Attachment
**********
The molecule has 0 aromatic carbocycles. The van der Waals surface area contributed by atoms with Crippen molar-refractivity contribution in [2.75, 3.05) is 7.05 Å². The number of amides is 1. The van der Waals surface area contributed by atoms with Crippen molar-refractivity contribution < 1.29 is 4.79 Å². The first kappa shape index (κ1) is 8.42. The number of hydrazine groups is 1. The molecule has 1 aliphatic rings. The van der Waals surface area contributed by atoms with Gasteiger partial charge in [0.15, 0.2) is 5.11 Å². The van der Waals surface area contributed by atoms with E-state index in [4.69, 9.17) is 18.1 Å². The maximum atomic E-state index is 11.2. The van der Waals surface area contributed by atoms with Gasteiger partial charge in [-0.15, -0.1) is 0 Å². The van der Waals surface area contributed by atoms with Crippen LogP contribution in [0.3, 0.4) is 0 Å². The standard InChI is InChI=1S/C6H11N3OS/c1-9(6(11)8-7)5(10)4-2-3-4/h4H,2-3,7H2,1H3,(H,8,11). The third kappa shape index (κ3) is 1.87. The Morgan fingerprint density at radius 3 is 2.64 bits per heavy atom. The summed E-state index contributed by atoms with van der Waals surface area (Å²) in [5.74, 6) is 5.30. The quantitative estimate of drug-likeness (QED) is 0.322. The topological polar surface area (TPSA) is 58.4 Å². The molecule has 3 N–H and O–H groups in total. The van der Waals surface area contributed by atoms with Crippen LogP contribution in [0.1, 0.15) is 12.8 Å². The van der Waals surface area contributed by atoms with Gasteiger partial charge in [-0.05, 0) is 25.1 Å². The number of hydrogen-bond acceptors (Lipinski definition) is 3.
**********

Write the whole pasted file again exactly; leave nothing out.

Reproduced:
The molecule has 0 aromatic carbocycles. The van der Waals surface area contributed by atoms with Crippen molar-refractivity contribution in [2.75, 3.05) is 7.05 Å². The number of amides is 1. The van der Waals surface area contributed by atoms with Crippen molar-refractivity contribution < 1.29 is 4.79 Å². The first kappa shape index (κ1) is 8.42. The number of hydrazine groups is 1. The molecule has 1 aliphatic rings. The van der Waals surface area contributed by atoms with Gasteiger partial charge in [0.15, 0.2) is 5.11 Å². The van der Waals surface area contributed by atoms with E-state index in [4.69, 9.17) is 18.1 Å². The maximum atomic E-state index is 11.2. The van der Waals surface area contributed by atoms with Gasteiger partial charge in [-0.15, -0.1) is 0 Å². The van der Waals surface area contributed by atoms with Crippen LogP contribution in [0.3, 0.4) is 0 Å². The standard InChI is InChI=1S/C6H11N3OS/c1-9(6(11)8-7)5(10)4-2-3-4/h4H,2-3,7H2,1H3,(H,8,11). The third kappa shape index (κ3) is 1.87. The Morgan fingerprint density at radius 3 is 2.64 bits per heavy atom. The summed E-state index contributed by atoms with van der Waals surface area (Å²) in [5.74, 6) is 5.30. The quantitative estimate of drug-likeness (QED) is 0.322. The topological polar surface area (TPSA) is 58.4 Å². The molecule has 3 N–H and O–H groups in total. The van der Waals surface area contributed by atoms with Crippen LogP contribution in [0.1, 0.15) is 12.8 Å². The van der Waals surface area contributed by atoms with Gasteiger partial charge in [-0.05, 0) is 25.1 Å². The number of hydrogen-bond acceptors (Lipinski definition) is 3.